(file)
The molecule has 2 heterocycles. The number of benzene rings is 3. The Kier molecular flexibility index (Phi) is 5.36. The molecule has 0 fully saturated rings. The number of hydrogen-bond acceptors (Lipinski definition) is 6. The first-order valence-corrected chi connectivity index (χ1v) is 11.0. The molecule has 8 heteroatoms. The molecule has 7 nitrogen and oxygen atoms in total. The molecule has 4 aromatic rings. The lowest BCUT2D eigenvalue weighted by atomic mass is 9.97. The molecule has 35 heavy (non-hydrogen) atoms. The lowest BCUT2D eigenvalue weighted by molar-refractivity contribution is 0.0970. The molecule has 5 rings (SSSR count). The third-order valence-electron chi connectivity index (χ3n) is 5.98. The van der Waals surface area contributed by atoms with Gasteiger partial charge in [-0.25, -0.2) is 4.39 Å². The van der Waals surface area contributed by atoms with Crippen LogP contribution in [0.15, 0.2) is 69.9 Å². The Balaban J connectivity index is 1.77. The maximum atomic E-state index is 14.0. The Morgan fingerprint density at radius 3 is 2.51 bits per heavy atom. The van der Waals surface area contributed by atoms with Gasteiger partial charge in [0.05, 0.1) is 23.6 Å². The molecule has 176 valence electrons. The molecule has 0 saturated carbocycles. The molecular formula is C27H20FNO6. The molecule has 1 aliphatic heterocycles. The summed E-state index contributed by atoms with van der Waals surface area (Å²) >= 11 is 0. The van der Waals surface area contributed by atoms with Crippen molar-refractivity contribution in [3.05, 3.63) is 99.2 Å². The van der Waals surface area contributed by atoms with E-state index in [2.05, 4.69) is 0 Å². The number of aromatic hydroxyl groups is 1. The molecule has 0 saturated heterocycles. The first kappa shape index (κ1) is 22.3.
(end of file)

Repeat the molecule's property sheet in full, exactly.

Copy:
The molecule has 2 heterocycles. The number of benzene rings is 3. The Kier molecular flexibility index (Phi) is 5.36. The molecule has 0 fully saturated rings. The number of hydrogen-bond acceptors (Lipinski definition) is 6. The first-order valence-corrected chi connectivity index (χ1v) is 11.0. The molecule has 8 heteroatoms. The molecule has 7 nitrogen and oxygen atoms in total. The molecule has 4 aromatic rings. The lowest BCUT2D eigenvalue weighted by atomic mass is 9.97. The molecule has 35 heavy (non-hydrogen) atoms. The lowest BCUT2D eigenvalue weighted by molar-refractivity contribution is 0.0970. The molecule has 5 rings (SSSR count). The third-order valence-electron chi connectivity index (χ3n) is 5.98. The van der Waals surface area contributed by atoms with Gasteiger partial charge in [-0.25, -0.2) is 4.39 Å². The van der Waals surface area contributed by atoms with Crippen LogP contribution in [0.15, 0.2) is 69.9 Å². The Balaban J connectivity index is 1.77. The maximum atomic E-state index is 14.0. The Morgan fingerprint density at radius 3 is 2.51 bits per heavy atom. The van der Waals surface area contributed by atoms with Gasteiger partial charge in [0.05, 0.1) is 23.6 Å². The molecule has 176 valence electrons. The molecule has 0 saturated carbocycles. The molecular formula is C27H20FNO6. The molecule has 1 aliphatic heterocycles. The summed E-state index contributed by atoms with van der Waals surface area (Å²) >= 11 is 0. The van der Waals surface area contributed by atoms with Crippen molar-refractivity contribution in [3.05, 3.63) is 99.2 Å². The van der Waals surface area contributed by atoms with E-state index in [2.05, 4.69) is 0 Å². The number of aromatic hydroxyl groups is 1. The molecule has 0 saturated heterocycles. The first kappa shape index (κ1) is 22.3.